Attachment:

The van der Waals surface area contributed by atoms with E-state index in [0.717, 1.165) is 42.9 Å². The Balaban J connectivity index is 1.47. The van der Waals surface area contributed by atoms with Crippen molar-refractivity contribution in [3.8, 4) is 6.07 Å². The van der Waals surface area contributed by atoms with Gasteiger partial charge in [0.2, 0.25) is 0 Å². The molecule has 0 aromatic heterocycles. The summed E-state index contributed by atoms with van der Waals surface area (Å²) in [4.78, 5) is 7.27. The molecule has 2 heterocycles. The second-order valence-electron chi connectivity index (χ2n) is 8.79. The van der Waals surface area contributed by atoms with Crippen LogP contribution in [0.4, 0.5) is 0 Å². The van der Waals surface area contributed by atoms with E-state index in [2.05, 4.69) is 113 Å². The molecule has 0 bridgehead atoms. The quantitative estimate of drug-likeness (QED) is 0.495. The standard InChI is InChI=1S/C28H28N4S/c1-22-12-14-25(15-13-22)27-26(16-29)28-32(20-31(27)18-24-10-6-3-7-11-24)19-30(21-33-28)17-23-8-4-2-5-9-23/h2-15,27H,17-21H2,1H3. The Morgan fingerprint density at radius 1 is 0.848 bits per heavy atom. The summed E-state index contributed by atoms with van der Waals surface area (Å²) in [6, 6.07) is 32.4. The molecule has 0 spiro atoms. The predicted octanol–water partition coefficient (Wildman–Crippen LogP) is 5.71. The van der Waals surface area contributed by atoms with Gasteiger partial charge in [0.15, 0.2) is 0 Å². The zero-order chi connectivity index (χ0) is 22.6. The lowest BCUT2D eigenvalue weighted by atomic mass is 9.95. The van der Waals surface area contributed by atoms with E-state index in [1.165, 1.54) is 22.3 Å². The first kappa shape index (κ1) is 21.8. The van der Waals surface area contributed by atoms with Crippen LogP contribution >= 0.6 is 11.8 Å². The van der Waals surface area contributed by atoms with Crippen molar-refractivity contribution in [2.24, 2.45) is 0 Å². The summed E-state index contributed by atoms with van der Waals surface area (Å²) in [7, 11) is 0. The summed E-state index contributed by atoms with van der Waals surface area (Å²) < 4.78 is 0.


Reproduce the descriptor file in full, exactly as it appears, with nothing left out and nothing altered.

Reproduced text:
The van der Waals surface area contributed by atoms with E-state index in [0.717, 1.165) is 42.9 Å². The Balaban J connectivity index is 1.47. The van der Waals surface area contributed by atoms with Crippen molar-refractivity contribution in [3.8, 4) is 6.07 Å². The van der Waals surface area contributed by atoms with Gasteiger partial charge in [0.2, 0.25) is 0 Å². The molecule has 0 aromatic heterocycles. The summed E-state index contributed by atoms with van der Waals surface area (Å²) in [4.78, 5) is 7.27. The molecule has 2 heterocycles. The second-order valence-electron chi connectivity index (χ2n) is 8.79. The van der Waals surface area contributed by atoms with Crippen LogP contribution in [0.4, 0.5) is 0 Å². The van der Waals surface area contributed by atoms with E-state index in [2.05, 4.69) is 113 Å². The molecule has 0 bridgehead atoms. The quantitative estimate of drug-likeness (QED) is 0.495. The standard InChI is InChI=1S/C28H28N4S/c1-22-12-14-25(15-13-22)27-26(16-29)28-32(20-31(27)18-24-10-6-3-7-11-24)19-30(21-33-28)17-23-8-4-2-5-9-23/h2-15,27H,17-21H2,1H3. The Morgan fingerprint density at radius 1 is 0.848 bits per heavy atom. The summed E-state index contributed by atoms with van der Waals surface area (Å²) in [6, 6.07) is 32.4. The molecule has 0 spiro atoms. The predicted octanol–water partition coefficient (Wildman–Crippen LogP) is 5.71. The van der Waals surface area contributed by atoms with Gasteiger partial charge in [0.15, 0.2) is 0 Å². The zero-order chi connectivity index (χ0) is 22.6. The lowest BCUT2D eigenvalue weighted by atomic mass is 9.95. The van der Waals surface area contributed by atoms with E-state index in [1.165, 1.54) is 22.3 Å². The first kappa shape index (κ1) is 21.8. The van der Waals surface area contributed by atoms with Crippen LogP contribution >= 0.6 is 11.8 Å². The van der Waals surface area contributed by atoms with Crippen molar-refractivity contribution in [2.24, 2.45) is 0 Å². The summed E-state index contributed by atoms with van der Waals surface area (Å²) in [7, 11) is 0. The summed E-state index contributed by atoms with van der Waals surface area (Å²) < 4.78 is 0.